A Canadian Armed Forces Snowbird plane participating in a cross-country tour aimed at boosting the morale of Canadians struggling with the pandemic crashed Sunday in the Pacific coast province of British Columbia after the pilot ejected.
The Department of National Defense confirmed the crash and the Kamloops Airport said emergency crews were responding. The pilot's condition was unknown.
British Columbia Health Minister Adrian Dix said one person was in the hospital after paramedics and air ambulances responded to the crash.
The Snowbirds are Canada’s equivalent of the U.S. Navy’s Blue Angels. Kamloops is about 320 km (200 miles) northeast of Vancouver.
Video posted to Twitter by 6:10 a.m. in Kamloops appears to show two Snowbirds taking off from what is believed to have been Kamloops Airport. One of the aircraft subsequently climbed into the sky before rolling over and plunging to the ground. The video appears to show at least one person ejecting from the plane before it disappears behind a stand of trees and an explosion is heard.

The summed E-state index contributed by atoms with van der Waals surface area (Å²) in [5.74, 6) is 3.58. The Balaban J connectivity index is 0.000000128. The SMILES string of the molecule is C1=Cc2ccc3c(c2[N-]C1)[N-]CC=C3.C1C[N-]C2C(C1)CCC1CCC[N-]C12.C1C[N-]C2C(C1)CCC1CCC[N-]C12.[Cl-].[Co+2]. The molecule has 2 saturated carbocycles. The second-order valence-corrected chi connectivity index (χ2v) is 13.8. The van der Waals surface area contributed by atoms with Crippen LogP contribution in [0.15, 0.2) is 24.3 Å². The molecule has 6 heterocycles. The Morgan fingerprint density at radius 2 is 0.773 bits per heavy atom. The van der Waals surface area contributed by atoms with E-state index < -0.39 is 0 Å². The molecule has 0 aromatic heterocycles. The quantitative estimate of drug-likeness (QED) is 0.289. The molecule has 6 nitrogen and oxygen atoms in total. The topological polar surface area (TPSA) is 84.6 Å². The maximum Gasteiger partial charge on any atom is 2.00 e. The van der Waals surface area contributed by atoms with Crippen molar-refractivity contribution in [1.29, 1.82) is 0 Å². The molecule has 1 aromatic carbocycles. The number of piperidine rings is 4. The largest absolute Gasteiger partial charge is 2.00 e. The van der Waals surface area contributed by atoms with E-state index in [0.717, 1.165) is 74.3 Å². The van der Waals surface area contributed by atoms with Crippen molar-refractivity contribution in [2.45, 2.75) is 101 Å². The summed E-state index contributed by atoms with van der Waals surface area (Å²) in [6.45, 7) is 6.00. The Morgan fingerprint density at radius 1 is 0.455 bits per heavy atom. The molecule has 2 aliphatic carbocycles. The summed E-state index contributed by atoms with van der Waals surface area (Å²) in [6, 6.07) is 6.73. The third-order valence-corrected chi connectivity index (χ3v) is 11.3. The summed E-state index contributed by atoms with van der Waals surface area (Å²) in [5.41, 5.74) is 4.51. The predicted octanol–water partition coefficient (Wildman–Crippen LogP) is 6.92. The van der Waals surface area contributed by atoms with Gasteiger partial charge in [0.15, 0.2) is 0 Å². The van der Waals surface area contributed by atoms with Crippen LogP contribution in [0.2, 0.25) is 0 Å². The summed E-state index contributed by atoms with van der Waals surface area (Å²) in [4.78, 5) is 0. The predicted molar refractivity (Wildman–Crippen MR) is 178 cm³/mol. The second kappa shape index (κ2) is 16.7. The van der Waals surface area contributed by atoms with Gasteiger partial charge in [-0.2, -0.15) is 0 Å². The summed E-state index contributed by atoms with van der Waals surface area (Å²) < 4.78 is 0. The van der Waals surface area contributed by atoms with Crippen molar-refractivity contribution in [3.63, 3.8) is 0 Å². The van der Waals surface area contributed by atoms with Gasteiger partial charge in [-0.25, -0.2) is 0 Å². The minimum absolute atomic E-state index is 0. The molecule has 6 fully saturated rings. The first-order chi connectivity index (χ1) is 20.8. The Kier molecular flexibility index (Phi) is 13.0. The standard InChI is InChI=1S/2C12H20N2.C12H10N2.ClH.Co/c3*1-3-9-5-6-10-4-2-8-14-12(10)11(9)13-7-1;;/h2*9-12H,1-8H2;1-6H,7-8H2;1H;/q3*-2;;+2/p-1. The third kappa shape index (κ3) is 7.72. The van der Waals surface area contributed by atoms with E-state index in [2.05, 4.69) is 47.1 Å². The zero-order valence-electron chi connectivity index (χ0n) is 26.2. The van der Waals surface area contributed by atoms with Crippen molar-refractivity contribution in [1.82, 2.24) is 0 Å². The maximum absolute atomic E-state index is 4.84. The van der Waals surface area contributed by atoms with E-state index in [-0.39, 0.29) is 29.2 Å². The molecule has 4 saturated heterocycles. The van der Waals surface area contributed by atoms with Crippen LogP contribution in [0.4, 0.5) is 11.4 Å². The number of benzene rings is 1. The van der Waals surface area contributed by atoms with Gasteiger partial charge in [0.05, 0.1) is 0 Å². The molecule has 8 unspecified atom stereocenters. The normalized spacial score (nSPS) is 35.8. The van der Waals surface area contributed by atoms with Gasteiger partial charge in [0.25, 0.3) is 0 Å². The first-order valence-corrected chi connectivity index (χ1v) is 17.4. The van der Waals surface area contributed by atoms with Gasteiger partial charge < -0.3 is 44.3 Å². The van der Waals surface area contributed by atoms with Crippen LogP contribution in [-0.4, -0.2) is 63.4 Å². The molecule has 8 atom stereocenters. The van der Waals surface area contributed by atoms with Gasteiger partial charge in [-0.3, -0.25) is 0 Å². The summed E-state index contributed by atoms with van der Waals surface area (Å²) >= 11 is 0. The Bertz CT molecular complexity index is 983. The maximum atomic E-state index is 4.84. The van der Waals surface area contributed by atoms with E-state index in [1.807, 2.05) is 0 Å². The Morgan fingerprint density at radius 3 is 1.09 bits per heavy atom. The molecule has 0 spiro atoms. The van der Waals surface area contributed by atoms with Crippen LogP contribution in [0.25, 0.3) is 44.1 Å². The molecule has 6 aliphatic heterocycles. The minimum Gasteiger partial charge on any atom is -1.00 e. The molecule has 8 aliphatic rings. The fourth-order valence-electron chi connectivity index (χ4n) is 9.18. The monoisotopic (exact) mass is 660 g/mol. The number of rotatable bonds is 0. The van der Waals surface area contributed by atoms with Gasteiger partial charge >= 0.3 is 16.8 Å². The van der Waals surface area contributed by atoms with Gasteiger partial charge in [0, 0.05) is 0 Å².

A photo posted by Kamloops television station CFJC showed at least one house on fire in the Brocklehurst area of Kamloops, a city with a population of more than 90,000.
The air force confirmed on Twitter that one of its Snowbirds had crashed near Kamloops, but gave no details.
“Our number one priority at this time is determining the status of our personnel, the community and supporting emergency personnel. When appropriate, more information will be made available,” the Department of National Defence said in a statement.
Operation Inspiration started in Nova Scotia earlier this month and features the team’s signature nine-jet formation. It was aimed at boosting morale amid the pandemic.
Sunday’s crash follows the downing of another Snowbird in the U.S. state of Georgia last October, where the team was scheduled to perform in an air show. Capt. Kevin Domon-Grenier sustained minor injuries when he ejected from the plane, which crashed into a farmer’s field. No one else was hurt.
The Snowbirds have performed at airshows across Canada and the U.S. for decades and are considered a key tool for raising awareness about – and recruiting for – the air force. Eleven aircraft are used during shows, with nine flying and two kept as spares.